According to SITA – a Geneva-based airline consulting group – last year was a great year in terms of mishandled baggage, also known as lost bags. Global carriers lost 20 percent fewer than they did in 2010.
Airlines Saved $650 Million by Not Losing Bags
According to its organizations Baggage Report 2011, global figures for mishandled luggage shake out as follows:
- 2011: 25.8 million mishandled bags or 8.99 per 1,000 passengers
- 2011: 32.3 million mishandled bags or 12.07 per 1,000 passengers
The report goes on to say that the improved record represents a savings to the airline industry of more than $650 million. Presumably it also saves the airlines a certain amount of pain from complaining passengers.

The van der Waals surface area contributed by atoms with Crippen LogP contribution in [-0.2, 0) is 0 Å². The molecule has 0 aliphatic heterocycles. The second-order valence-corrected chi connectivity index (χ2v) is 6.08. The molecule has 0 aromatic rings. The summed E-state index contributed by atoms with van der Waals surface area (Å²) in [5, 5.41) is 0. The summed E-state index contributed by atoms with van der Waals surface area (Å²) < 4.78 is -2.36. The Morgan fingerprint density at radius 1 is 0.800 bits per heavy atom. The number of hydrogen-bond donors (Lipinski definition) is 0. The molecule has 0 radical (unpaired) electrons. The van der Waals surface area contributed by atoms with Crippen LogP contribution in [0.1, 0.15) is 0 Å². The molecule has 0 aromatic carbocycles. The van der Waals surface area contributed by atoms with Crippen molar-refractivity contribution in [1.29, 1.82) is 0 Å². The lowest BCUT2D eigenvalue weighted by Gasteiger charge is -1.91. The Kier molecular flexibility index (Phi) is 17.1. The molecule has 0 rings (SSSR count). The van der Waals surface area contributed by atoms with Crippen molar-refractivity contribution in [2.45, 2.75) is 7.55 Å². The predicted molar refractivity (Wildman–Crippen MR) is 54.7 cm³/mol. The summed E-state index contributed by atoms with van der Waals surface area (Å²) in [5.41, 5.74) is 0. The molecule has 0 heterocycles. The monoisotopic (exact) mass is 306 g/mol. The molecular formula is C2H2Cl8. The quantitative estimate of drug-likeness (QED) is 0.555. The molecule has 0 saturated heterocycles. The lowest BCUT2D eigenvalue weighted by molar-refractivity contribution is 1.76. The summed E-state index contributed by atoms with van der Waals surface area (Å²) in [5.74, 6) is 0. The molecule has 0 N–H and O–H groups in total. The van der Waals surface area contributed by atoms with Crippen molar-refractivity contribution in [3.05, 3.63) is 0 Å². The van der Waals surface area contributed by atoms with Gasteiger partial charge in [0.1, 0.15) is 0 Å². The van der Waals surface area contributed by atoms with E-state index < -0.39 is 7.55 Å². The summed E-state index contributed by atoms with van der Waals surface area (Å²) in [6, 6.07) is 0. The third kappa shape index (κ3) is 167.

Listen as air travel analyst Rick Seaney reveals why he never loses a bag:
Fewer Bags to Lose
However, the statistics may not tell the complete story. Yes, airlines are getting better at keeping track of bags and several reports including those from the U.S. Bureau of Transportation Statistics reports bear this out. However, better baggage systems aren’t the whole story. Consider the following:
Fewer passengers check baggage: More passengers are using carry-on bags to avoid costly checked-baggage fees. This may change, however, if more airlines follow Allegiant’s lead and begin charging for onboard hand luggage.
Grounded flights: 2010 was a devastating year for airlines as thousands of European flights were grounded by the erupting Icelandic volcano. Fewer flights means fewer bags to lose.
Nevertheless, fewer bags are being lost. In fact, figures show an improvement of more than 50 percent in costs per passenger due to lost bags over the past five years.